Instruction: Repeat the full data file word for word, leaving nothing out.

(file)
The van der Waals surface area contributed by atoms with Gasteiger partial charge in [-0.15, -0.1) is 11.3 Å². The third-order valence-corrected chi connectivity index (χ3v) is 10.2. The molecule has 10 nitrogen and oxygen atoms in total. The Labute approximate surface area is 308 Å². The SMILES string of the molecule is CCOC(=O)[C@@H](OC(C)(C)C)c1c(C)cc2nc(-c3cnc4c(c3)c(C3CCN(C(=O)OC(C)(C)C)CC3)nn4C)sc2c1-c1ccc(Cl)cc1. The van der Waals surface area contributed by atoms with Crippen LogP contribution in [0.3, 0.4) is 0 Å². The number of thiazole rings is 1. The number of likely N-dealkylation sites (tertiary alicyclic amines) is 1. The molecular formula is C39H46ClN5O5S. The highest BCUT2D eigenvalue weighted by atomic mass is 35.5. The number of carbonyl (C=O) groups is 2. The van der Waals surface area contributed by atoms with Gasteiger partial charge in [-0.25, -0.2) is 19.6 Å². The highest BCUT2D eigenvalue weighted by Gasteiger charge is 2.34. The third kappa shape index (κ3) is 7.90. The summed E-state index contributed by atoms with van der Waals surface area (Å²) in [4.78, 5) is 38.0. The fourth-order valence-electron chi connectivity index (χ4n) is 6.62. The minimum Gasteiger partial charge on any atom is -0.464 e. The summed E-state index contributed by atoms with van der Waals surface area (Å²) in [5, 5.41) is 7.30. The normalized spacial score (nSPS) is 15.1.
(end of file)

The van der Waals surface area contributed by atoms with Gasteiger partial charge in [-0.15, -0.1) is 11.3 Å². The third-order valence-corrected chi connectivity index (χ3v) is 10.2. The molecule has 10 nitrogen and oxygen atoms in total. The Labute approximate surface area is 308 Å². The SMILES string of the molecule is CCOC(=O)[C@@H](OC(C)(C)C)c1c(C)cc2nc(-c3cnc4c(c3)c(C3CCN(C(=O)OC(C)(C)C)CC3)nn4C)sc2c1-c1ccc(Cl)cc1. The van der Waals surface area contributed by atoms with Crippen LogP contribution in [0.3, 0.4) is 0 Å². The number of thiazole rings is 1. The number of likely N-dealkylation sites (tertiary alicyclic amines) is 1. The molecular formula is C39H46ClN5O5S. The highest BCUT2D eigenvalue weighted by atomic mass is 35.5. The number of carbonyl (C=O) groups is 2. The van der Waals surface area contributed by atoms with Gasteiger partial charge in [-0.25, -0.2) is 19.6 Å². The highest BCUT2D eigenvalue weighted by Gasteiger charge is 2.34. The third kappa shape index (κ3) is 7.90. The summed E-state index contributed by atoms with van der Waals surface area (Å²) in [4.78, 5) is 38.0. The fourth-order valence-electron chi connectivity index (χ4n) is 6.62. The minimum Gasteiger partial charge on any atom is -0.464 e. The summed E-state index contributed by atoms with van der Waals surface area (Å²) in [5, 5.41) is 7.30. The normalized spacial score (nSPS) is 15.1.